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How can I (in ASP .NET MVC) get the CultureInfo of the current visitor (based on his/her browser languages)?

I have no idea where to start. I tried looking into the "Accept-Languages" header sent by the browser. But is that the best way of doing it?

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3 Answers

up vote 11 down vote accepted

Request.UserLanguages is the property you're looking for. Just keep in mind that this array may contain arbitrary (even non-exsitent) languages as set by request headers.

UPDATE

Example:

// Get Browser languages.
var userLanguages = Request.UserLanguages;
CultureInfo ci;
if (userLanguages.Count() > 0)
{
    try
    {
        ci = new CultureInfo(userLanguages[0]);
    }
    catch(CultureNotFoundException)
    {
         ci = CultureInfo.InvariantCulture;
    }
}
else
{
    ci = CultureInfo.InvariantCulture;
}
// Here CultureInfo should already be set to either user's prefereable language
// or to InvariantCulture if user transmitted invalid culture ID
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What types of values does these headers normally contain? Examples would be great to work with. –  Mathias Lykkegaard Lorenzen Feb 23 '12 at 13:41
3  
Quote: Typically these consist of a two-character codes for the language, a hyphen, and a two-character code for the culture, such as "en-us" for U.S. English and "fr-ca" for Canadian French.. So it's a string[] array containing values like those. –  Sergey Kudriavtsev Feb 23 '12 at 13:44
1  
I've just been working with this, so just for anyone looking at this in the future, Request.UserLanguages is essentially a comma separated version of Request.ServerVariables["HTTP_ACCEPT_LANGUAGE"]. The first item in the array will just be the country code (e.g. 'en-GB') and subsequent items will usually contain a 'weighting' (e.g. 'en-US;q=0.8'), for example mine is "en-GB,en-US;q=0.8,en;q=0.6" so you also might need to split each item again to find the actual code and the weighting. –  Ian Routledge Dec 18 '12 at 11:12
1  
The general form of these language tags is specified in RFC 5646 ( tools.ietf.org/html/rfc5646 ). If you assume "ab-CD", you'll get thrown when somebody specifies an alphabet (sd-Arab-PK). –  Steve Howard Aug 9 '13 at 4:19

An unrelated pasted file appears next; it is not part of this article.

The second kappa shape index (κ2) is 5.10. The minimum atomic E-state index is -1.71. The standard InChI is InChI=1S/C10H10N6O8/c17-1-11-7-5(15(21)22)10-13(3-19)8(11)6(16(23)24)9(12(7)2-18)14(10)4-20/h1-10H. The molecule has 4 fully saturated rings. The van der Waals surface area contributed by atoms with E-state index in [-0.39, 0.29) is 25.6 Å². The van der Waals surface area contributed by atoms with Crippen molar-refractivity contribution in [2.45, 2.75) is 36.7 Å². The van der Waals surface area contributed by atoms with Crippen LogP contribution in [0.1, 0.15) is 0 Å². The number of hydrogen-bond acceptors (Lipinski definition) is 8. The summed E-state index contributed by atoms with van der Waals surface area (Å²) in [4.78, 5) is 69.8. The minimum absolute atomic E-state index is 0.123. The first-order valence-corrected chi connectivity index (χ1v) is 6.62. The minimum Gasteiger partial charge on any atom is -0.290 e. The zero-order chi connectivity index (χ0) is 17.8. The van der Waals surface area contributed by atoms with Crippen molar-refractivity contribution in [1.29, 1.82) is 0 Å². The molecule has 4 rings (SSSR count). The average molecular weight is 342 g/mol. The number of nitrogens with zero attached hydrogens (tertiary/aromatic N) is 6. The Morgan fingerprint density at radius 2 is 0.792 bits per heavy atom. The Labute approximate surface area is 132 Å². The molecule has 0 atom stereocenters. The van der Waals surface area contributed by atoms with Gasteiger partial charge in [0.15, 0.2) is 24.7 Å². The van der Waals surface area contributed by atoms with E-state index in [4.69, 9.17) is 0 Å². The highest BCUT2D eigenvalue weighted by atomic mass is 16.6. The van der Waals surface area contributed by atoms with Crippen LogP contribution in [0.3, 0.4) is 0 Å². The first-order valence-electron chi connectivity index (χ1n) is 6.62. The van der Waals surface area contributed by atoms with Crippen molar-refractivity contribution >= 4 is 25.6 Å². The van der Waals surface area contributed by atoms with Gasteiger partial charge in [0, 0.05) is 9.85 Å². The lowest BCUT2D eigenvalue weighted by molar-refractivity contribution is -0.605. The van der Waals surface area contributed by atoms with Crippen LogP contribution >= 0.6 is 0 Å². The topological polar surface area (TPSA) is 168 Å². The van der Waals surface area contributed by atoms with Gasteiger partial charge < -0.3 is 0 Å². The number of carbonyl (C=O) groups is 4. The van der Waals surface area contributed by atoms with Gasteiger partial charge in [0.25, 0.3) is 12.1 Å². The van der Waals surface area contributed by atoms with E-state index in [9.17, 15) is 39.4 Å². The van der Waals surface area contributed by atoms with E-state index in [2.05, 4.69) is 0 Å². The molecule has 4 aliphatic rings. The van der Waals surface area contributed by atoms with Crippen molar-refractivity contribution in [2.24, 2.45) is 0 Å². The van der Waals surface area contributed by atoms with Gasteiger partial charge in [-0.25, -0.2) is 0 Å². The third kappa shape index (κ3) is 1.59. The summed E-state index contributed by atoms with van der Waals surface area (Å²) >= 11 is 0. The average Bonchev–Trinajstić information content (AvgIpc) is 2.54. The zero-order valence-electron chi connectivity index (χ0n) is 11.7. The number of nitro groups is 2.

1  
I'm actually running into this at work which is why I brought it up. For Taiwan, IE9- sends "zh-TW". IE10+ sends "zh-Hant-TW". I don't actually care about malicious users since they're just going to get fallback stuff, I do care about how there are now multiple ways to "spell" a particular locale. –  Steve Howard Aug 10 '13 at 23:33
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You can use code similar to the following to get various details from your user (including languages):

MembershipUser user = Membership.GetUser(model.UserName);
string browser = HttpContext.Request.Browser.Browser;
string version = HttpContext.Request.Browser.Version;
string type = HttpContext.Request.Browser.Type;
string platform = HttpContext.Request.Browser.Platform;
string userAgent = HttpContext.Request.UserAgent;
string[] userLang = HttpContext.Request.UserLanguages
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I am marking this question for myself with a star and sharing here some code that essentially turns the Request.UserLanguages into an array of CultureInfo instances for further use in your application. It is also more flexible to work with CultureInfo than just the ISO codes, because with CultureInfo you get access to all the properties of a culture (like Name, Two character language name, Native name, ...):

        // Create array of CultureInfo objects
        string locale = string.Empty;
        CultureInfo[] cultures = new CultureInfo[Request.UserLanguages.Length + 1];
        for (int ctr = Request.UserLanguages.GetLowerBound(0); ctr <= Request.UserLanguages.GetUpperBound(0);
                 ctr++)
        {
            locale = Request.UserLanguages[ctr];
            if (!string.IsNullOrEmpty(locale))
            {

                // Remove quality specifier, if present.
                if (locale.Contains(";"))
                    locale = locale.Substring(0, locale.IndexOf(';'));
                try
                {
                    cultures[ctr] = new CultureInfo(locale, false);
                }
                catch (Exception) { continue; }
            }
            else
            {
                cultures[ctr] = CultureInfo.CurrentCulture;
            }
        }
        cultures[Request.UserLanguages.Length] = CultureInfo.InvariantCulture;

HTH

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